I am student teaching this semester, and will be teaching Inherit the Wind and All Quiet on the Western Front to 9th graders. I am not familiar with either of these pieces, but am researching both. Any suggestions to help me successfully introduce these works to my students?
3 Answers | Add Yours
For Inherit the Wind I would start by reading all of the materials here at the enotes site. There are several topics for consideration in regards to the historical time period and the critical reception of the work. I would also see if you could find some non-fiction accounts of the time from the time period. It might be interesting for students to read interviews of the key lawyers, or perhaps a judicial review of the case from that kind of perspective. I would also encourage you to view the movie -- a very good adaptation!
You might use "Dulce et Decorum est," a poem by Wilfred Owen to introduce All Quiet on the Western Front. In this poem, Owen depicts the ghastly death of a soldier breathing poisoned gas, and decries the propaganda that promoted war as something glorious. The poem, like the novel, concerns WWI, a war that Owen served in and eventually died from. It is quite powerful and serves as an appropriate introduction to Remarque's own accounts of poison gas and trench warfare, as well as the disparity between an idealized view of war and its very grim reality.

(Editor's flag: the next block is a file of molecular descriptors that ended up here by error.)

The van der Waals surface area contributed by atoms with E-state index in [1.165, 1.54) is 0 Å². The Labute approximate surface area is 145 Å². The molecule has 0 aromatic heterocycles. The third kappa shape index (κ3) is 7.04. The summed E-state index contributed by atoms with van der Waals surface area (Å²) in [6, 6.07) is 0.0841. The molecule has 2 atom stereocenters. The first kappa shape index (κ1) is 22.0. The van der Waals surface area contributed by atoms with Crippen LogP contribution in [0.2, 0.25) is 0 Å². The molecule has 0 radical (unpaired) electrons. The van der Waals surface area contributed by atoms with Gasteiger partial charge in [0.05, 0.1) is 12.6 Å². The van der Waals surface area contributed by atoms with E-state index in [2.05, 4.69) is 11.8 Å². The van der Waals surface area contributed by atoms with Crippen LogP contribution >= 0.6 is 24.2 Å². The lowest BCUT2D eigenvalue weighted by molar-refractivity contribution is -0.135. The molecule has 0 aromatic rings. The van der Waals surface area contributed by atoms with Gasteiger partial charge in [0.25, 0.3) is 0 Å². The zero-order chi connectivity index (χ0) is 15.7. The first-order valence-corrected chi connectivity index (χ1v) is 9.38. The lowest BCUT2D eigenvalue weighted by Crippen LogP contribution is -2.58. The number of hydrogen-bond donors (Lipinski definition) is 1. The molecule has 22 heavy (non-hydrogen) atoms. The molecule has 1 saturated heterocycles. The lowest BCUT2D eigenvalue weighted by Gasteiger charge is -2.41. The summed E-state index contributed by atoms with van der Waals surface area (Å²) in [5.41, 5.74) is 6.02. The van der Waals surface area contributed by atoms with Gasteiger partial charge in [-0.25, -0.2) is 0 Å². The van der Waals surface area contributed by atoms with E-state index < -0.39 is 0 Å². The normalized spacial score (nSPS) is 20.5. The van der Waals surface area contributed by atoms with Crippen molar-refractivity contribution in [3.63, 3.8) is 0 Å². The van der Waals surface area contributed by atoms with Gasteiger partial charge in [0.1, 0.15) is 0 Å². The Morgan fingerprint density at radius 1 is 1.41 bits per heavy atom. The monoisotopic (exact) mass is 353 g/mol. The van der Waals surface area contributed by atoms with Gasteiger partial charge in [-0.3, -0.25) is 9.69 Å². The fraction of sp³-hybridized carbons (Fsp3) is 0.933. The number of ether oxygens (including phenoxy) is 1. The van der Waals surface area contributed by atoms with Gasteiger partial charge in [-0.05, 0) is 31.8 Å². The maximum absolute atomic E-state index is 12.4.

Maybe this is too simple, but the first thing I would suggest is to read both texts. They are both great books and you will enjoy them and I am sure it will really help you as you appproach teaching them.
I have a particular fondness for All Quiet on the Western Front. It is difficult to approach them historically for 9th graders as you will not find many 9th graders that know anything about WWI. You might consider approaching it from the angle that all these boys/men were classmates who went off to fight in an incredibly futile and terribly bloody war and the ideas and powerful feelings that surround those ideas.
We’ve answered 318,980 questions. We can answer yours, too.Ask a question